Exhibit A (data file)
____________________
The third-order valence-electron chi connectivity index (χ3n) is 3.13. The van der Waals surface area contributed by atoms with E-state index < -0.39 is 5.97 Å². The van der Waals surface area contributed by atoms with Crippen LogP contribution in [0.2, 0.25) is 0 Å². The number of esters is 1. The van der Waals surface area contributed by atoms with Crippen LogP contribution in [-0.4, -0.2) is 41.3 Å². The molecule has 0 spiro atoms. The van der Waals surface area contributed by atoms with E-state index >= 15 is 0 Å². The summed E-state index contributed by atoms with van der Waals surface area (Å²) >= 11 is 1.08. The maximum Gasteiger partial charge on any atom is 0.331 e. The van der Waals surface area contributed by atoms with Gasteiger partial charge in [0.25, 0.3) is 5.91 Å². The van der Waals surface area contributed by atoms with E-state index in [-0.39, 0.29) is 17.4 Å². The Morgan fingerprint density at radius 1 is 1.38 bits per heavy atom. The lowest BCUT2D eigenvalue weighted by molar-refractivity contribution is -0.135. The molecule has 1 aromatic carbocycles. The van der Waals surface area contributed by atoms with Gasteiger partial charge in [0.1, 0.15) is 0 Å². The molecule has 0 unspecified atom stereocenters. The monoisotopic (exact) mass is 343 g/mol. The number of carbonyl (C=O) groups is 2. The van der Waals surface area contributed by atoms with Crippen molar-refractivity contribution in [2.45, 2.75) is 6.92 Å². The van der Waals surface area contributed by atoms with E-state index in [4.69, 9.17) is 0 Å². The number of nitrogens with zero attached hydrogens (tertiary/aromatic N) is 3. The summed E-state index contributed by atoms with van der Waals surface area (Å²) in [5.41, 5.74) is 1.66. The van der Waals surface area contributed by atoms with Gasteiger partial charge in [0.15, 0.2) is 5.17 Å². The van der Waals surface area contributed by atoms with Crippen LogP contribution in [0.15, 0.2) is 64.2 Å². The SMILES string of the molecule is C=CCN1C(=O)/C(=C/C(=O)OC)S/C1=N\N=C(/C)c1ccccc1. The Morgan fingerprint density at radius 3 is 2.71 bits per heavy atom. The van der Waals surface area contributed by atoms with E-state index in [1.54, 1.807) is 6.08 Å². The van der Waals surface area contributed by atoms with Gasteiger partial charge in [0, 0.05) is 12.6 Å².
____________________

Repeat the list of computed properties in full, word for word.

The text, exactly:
The third-order valence-electron chi connectivity index (χ3n) is 3.13. The van der Waals surface area contributed by atoms with E-state index < -0.39 is 5.97 Å². The van der Waals surface area contributed by atoms with Crippen LogP contribution in [0.2, 0.25) is 0 Å². The number of esters is 1. The van der Waals surface area contributed by atoms with Crippen LogP contribution in [-0.4, -0.2) is 41.3 Å². The molecule has 0 spiro atoms. The van der Waals surface area contributed by atoms with E-state index >= 15 is 0 Å². The summed E-state index contributed by atoms with van der Waals surface area (Å²) >= 11 is 1.08. The maximum Gasteiger partial charge on any atom is 0.331 e. The van der Waals surface area contributed by atoms with Gasteiger partial charge in [0.25, 0.3) is 5.91 Å². The van der Waals surface area contributed by atoms with E-state index in [-0.39, 0.29) is 17.4 Å². The Morgan fingerprint density at radius 1 is 1.38 bits per heavy atom. The lowest BCUT2D eigenvalue weighted by molar-refractivity contribution is -0.135. The molecule has 1 aromatic carbocycles. The van der Waals surface area contributed by atoms with Gasteiger partial charge in [0.1, 0.15) is 0 Å². The molecule has 0 unspecified atom stereocenters. The monoisotopic (exact) mass is 343 g/mol. The number of carbonyl (C=O) groups is 2. The van der Waals surface area contributed by atoms with Crippen molar-refractivity contribution in [2.45, 2.75) is 6.92 Å². The van der Waals surface area contributed by atoms with E-state index in [4.69, 9.17) is 0 Å². The number of nitrogens with zero attached hydrogens (tertiary/aromatic N) is 3. The summed E-state index contributed by atoms with van der Waals surface area (Å²) in [5.41, 5.74) is 1.66. The van der Waals surface area contributed by atoms with Gasteiger partial charge in [0.15, 0.2) is 5.17 Å². The van der Waals surface area contributed by atoms with Crippen LogP contribution in [0.15, 0.2) is 64.2 Å². The SMILES string of the molecule is C=CCN1C(=O)/C(=C/C(=O)OC)S/C1=N\N=C(/C)c1ccccc1. The Morgan fingerprint density at radius 3 is 2.71 bits per heavy atom. The van der Waals surface area contributed by atoms with E-state index in [1.54, 1.807) is 6.08 Å². The van der Waals surface area contributed by atoms with Gasteiger partial charge in [0, 0.05) is 12.6 Å².